US Banks Face a Massive Commercial Real Estate Crisis Looming on the Horizon

For instance, California will continue to limit annual property tax increases for CRE markets. Moreover, analysts say no matter who is in office come January, no U.S. President will be able to affect returns on CRE. According to a recently published report from Cushman & Wakefield, real-estate downturns are guided by intense recessions no matter which political party is in charge of the United States.

“Rather than elections,” stressed the Cushman & Wakefield report, “the real estate cycle, the economy, interest rates, COVID-19, geopolitical events, and long-term growth drivers (like demographics and technological change) are the areas to focus on in determining leasing fundamentals and property values.”

Meanwhile, besides CRE and residential real estate, the investment assets gold and bitcoin have seen different price changes in recent days. For instance, after the Moderna vaccine announcement on Monday, spot gold prices dropped 0.40% and one ounce of fine gold is trading for $1,888 per unit. Gold also staggered in value when Pfizer announced a vaccine for Covid-19 as well, but crypto-asset markets have done the exact opposite.

For instance, after the Moderna vaccine announcement, bitcoin (BTC) touched a high of $16,850 on the exchange Bitstamp rising 5.6%. Ethereum prices jumped 3.39% on Monday touching a high of $464 during Monday’s afternoon trading sessions. The entire crypto market economy is still nearing a half of a trillion dollars at $464 billion which is up 2.6% on Monday.

Tags in this story
America’s largest banks, banks, Bitcoin, Bitcoin (BTC), bitcoin prices, Businesses, commercial real estate, Coronavirus, COVID-19, CRE, CRE Crisis, CRE market, crypto economy, David J. Lynch, Financial Institutions, gold, Gold Markets, gold price, Losses, Mega Banks, property, Real estate, Rentals, Signature Bank, US Real estate, USA, Vaccine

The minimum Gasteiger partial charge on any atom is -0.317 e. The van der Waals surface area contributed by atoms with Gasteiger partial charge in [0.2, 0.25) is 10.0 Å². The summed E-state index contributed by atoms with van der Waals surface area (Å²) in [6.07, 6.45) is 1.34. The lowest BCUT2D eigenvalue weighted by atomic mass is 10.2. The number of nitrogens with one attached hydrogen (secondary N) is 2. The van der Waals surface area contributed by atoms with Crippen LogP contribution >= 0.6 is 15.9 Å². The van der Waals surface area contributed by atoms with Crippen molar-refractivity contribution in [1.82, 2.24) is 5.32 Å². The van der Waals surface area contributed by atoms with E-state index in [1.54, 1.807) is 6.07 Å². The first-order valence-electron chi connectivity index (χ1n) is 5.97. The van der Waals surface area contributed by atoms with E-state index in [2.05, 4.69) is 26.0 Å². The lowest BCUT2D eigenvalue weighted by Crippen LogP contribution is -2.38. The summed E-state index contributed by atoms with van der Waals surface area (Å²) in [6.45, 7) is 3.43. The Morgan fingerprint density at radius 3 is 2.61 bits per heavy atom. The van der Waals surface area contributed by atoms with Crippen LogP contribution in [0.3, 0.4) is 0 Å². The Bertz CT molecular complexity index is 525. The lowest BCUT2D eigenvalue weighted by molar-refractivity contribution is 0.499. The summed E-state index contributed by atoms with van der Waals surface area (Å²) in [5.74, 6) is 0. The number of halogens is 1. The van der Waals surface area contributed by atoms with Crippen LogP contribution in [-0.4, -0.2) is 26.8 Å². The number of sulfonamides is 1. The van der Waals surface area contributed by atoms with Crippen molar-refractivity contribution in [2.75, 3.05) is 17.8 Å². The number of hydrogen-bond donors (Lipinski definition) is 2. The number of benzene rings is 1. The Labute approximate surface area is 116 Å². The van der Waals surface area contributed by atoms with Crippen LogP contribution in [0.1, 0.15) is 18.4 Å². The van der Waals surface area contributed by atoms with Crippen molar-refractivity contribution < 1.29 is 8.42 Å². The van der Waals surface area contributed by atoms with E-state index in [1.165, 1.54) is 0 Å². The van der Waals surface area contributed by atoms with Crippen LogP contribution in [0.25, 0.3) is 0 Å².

What do you think about the looming commercial real estate crisis in the U.S.? Let us know what you think about this subject in the comments section below.

Jamie Redman

Jamie Redman is the News Lead at News and a financial tech journalist living in Florida. Redman has been an active member of the cryptocurrency community since 2011. He has a passion for Bitcoin, open-source code, and decentralized applications. Since September 2015, Redman has written more than 6,000 articles for News about the disruptive protocols emerging today.

Image Credits: Shutterstock, Pixabay, Wiki Commons, Green Street Advisors, Bitcoin Wisdom, Factset, PWC,

Disclaimer: This article is for informational purposes only. It is not a direct offer or solicitation of an offer to buy or sell, or a recommendation or endorsement of any products, services, or companies. does not provide investment, tax, legal, or accounting advice. Neither the company nor the author is responsible, directly or indirectly, for any damage or loss caused or alleged to be caused by or in connection with the use of or reliance on any content, goods or services mentioned in this article.

Read disclaimer
Show comments